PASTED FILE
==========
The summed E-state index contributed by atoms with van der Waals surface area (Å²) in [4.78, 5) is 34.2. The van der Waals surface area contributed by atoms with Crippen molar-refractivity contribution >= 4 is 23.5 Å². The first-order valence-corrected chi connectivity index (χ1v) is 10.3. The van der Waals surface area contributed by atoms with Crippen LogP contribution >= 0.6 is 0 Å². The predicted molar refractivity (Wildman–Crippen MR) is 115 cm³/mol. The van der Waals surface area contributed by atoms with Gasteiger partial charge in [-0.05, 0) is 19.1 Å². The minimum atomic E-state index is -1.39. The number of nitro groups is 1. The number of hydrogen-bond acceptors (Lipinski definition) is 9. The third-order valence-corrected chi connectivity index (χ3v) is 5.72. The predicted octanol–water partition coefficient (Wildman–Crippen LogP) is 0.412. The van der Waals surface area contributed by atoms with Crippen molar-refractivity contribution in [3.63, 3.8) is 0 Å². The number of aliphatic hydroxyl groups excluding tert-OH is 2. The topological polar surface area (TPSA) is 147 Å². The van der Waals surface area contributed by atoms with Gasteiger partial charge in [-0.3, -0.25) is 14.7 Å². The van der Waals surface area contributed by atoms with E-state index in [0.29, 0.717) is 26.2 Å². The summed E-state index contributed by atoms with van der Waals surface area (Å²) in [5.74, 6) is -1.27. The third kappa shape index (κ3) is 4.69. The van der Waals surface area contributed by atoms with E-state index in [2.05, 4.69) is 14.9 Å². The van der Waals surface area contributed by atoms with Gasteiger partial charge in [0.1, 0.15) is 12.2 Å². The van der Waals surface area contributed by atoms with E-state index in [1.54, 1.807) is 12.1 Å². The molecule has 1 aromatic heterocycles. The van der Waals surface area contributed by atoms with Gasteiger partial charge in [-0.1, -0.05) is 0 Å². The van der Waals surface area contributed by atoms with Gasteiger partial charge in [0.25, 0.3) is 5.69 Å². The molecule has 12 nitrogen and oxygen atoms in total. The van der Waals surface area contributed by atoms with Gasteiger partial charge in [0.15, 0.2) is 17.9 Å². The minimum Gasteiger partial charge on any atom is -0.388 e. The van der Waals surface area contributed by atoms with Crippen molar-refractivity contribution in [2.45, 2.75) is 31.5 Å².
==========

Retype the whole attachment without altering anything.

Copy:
The summed E-state index contributed by atoms with van der Waals surface area (Å²) in [4.78, 5) is 34.2. The van der Waals surface area contributed by atoms with Crippen molar-refractivity contribution >= 4 is 23.5 Å². The first-order valence-corrected chi connectivity index (χ1v) is 10.3. The van der Waals surface area contributed by atoms with Crippen LogP contribution >= 0.6 is 0 Å². The predicted molar refractivity (Wildman–Crippen MR) is 115 cm³/mol. The van der Waals surface area contributed by atoms with Gasteiger partial charge in [-0.05, 0) is 19.1 Å². The minimum atomic E-state index is -1.39. The number of nitro groups is 1. The number of hydrogen-bond acceptors (Lipinski definition) is 9. The third-order valence-corrected chi connectivity index (χ3v) is 5.72. The predicted octanol–water partition coefficient (Wildman–Crippen LogP) is 0.412. The van der Waals surface area contributed by atoms with Crippen molar-refractivity contribution in [3.63, 3.8) is 0 Å². The number of aliphatic hydroxyl groups excluding tert-OH is 2. The topological polar surface area (TPSA) is 147 Å². The van der Waals surface area contributed by atoms with Gasteiger partial charge in [-0.3, -0.25) is 14.7 Å². The van der Waals surface area contributed by atoms with E-state index in [0.29, 0.717) is 26.2 Å². The summed E-state index contributed by atoms with van der Waals surface area (Å²) in [5.74, 6) is -1.27. The third kappa shape index (κ3) is 4.69. The van der Waals surface area contributed by atoms with E-state index in [2.05, 4.69) is 14.9 Å². The van der Waals surface area contributed by atoms with Gasteiger partial charge in [0.1, 0.15) is 12.2 Å². The van der Waals surface area contributed by atoms with E-state index in [1.54, 1.807) is 12.1 Å². The molecule has 1 aromatic heterocycles. The van der Waals surface area contributed by atoms with Gasteiger partial charge in [-0.1, -0.05) is 0 Å². The van der Waals surface area contributed by atoms with Gasteiger partial charge in [0.25, 0.3) is 5.69 Å². The molecule has 12 nitrogen and oxygen atoms in total. The van der Waals surface area contributed by atoms with Gasteiger partial charge in [0.15, 0.2) is 17.9 Å². The minimum Gasteiger partial charge on any atom is -0.388 e. The van der Waals surface area contributed by atoms with Crippen molar-refractivity contribution in [2.45, 2.75) is 31.5 Å².